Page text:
Beijing 2008 and Beyond
By Andre Barnes, U-M Track & Field Senior

After this year's Beijing Olympic Games that featured 30 former and current U-M athletes, the 2012 Olympics look equally, if not more promising for the Wolverines. Track and field athletes such as Geena Gall, Tiffany Ofili, Jeff Porter and Andrew Ellerton were among the many U-M athletes that competed in their country's respective Olympic trials and narrowly missed performance marks that permitted entrance into this year's Olympic competition. Missing the 100-meter hurdle final by only thousandths of a second at the trials, Ofili has confirmed that she will be preparing for the 2012 Olympics.

Now entering her fourth and final year of competition as a Wolverine, Ofili has already compiled one of the greatest careers in Michigan program history. She has won three national titles -- two in the 100-meter hurdles (2007, '08) and one in the 60 meter-hurdles (2008) -- and has made Michigan history by being U-M's first NCAA Indoor All-American and first Big Ten 60-meter hurdles champion. She is the Michigan indoor record holder in the 60-meter hurdles (7.94 seconds) and the outdoor record holder in the 100-meter hurdles (12.73). got a chance to speak with Tiffany to get her thoughts on the upcoming season and beyond.

Q: How do you think competing on the college level has prepared you to this point

A: Being with a group of girls who are more focused and enthusiastic motivated me. Since I have been competing collegiately, I have improved my work ethic and time management. Competing for U-M has also enabled me to compete against the best of the best and to work with a great coach.

Q: What are your short- and long-term goals for your career

A: My short-term goals are always the same and very general -- to do better than the previous year, be a better leader and improve my work ethic. I do set specific short-term and long-term goals for myself in terms times in my event, but I normally don't disclose those because they are very personal. My long term goals include competing post collegiately and just taking my talent as far as I can.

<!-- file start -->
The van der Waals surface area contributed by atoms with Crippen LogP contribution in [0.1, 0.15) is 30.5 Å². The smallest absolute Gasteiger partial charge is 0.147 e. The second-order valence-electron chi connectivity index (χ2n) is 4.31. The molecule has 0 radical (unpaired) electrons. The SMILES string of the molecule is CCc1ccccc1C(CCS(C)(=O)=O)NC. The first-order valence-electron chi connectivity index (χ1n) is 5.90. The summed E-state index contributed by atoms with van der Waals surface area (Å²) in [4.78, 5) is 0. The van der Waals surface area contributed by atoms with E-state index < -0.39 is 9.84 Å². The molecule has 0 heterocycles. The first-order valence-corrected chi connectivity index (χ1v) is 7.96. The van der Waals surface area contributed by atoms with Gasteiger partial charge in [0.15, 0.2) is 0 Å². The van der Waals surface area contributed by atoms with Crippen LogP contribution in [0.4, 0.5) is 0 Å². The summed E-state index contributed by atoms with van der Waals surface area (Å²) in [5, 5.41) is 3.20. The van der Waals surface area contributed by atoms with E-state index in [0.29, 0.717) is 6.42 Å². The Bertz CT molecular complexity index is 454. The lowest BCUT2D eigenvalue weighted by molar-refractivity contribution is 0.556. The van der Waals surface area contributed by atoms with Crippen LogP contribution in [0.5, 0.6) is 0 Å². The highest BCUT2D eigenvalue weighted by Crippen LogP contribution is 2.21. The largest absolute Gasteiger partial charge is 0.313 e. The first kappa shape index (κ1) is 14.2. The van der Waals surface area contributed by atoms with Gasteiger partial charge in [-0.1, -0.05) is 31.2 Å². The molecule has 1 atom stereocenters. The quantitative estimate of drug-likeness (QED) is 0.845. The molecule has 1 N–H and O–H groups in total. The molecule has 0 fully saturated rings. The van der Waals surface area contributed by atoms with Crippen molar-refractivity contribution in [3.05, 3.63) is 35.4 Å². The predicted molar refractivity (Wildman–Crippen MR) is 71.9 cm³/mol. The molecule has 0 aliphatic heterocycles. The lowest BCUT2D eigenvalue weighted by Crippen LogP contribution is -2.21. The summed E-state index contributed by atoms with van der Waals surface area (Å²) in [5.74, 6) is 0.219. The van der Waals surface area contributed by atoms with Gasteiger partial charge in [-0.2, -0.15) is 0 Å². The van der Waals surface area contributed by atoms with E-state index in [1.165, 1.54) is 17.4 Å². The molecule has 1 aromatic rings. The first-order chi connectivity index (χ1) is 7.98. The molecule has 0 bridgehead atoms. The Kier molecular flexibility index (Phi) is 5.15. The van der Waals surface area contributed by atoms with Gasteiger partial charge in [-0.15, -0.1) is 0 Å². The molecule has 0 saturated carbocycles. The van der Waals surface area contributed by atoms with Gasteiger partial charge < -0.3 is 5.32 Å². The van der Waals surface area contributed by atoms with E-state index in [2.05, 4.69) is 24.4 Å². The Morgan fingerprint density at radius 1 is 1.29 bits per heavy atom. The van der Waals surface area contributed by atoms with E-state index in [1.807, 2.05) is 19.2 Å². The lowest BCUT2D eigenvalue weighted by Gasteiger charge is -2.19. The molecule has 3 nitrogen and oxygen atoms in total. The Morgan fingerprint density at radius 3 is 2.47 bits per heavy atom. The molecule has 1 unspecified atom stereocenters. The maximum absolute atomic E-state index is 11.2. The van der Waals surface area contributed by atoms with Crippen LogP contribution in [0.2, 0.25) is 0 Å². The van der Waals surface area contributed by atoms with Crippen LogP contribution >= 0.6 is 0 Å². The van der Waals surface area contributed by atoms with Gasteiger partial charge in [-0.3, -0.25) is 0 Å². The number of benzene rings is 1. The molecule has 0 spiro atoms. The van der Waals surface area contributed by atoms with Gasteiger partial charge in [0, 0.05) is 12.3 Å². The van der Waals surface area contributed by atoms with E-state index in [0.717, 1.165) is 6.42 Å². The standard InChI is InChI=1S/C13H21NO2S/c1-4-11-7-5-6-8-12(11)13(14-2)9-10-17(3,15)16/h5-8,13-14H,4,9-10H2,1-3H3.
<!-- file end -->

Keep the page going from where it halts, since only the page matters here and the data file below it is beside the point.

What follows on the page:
Q: How big of a disappointment was it not making it to Beijing this year

A: It was definitely a bittersweet situation. I was disappointed, but at the same time, I was very grateful for having the opportunity to even compete at the Olympic Trials and make it past three rounds. It was great because I realized that my goal of making it to the Olympics was still attainable. I was so close to making it to the finals. Overall, I found the experience very beneficial for my career in the long run.

Q: Being able to compete in the Olympic trials is a pretty big deal. Did you ever imagine that you would make it this far

A: I always like to dream big. When I was seven- or eight-years old and first started running track it was always a goal to make it to the Olympics. As I grew older, I began to realize how big of a task making it to that level actually is. But I have come a long way and now, instead of a dream, it has become a realistic goal for me.

Q: As expected, the NCAA meet is much more significant and pressurized than any regular scheduled meet during the season. The same must go for the Olympic Trials compared to any other meet. What is your favorite part about competing on such a larger scale

A: The best part to me is getting the exposure and seeing the level of competition that is out there. College and professional competition are two completely different levels. Competing against the best makes you compete harder to be the best.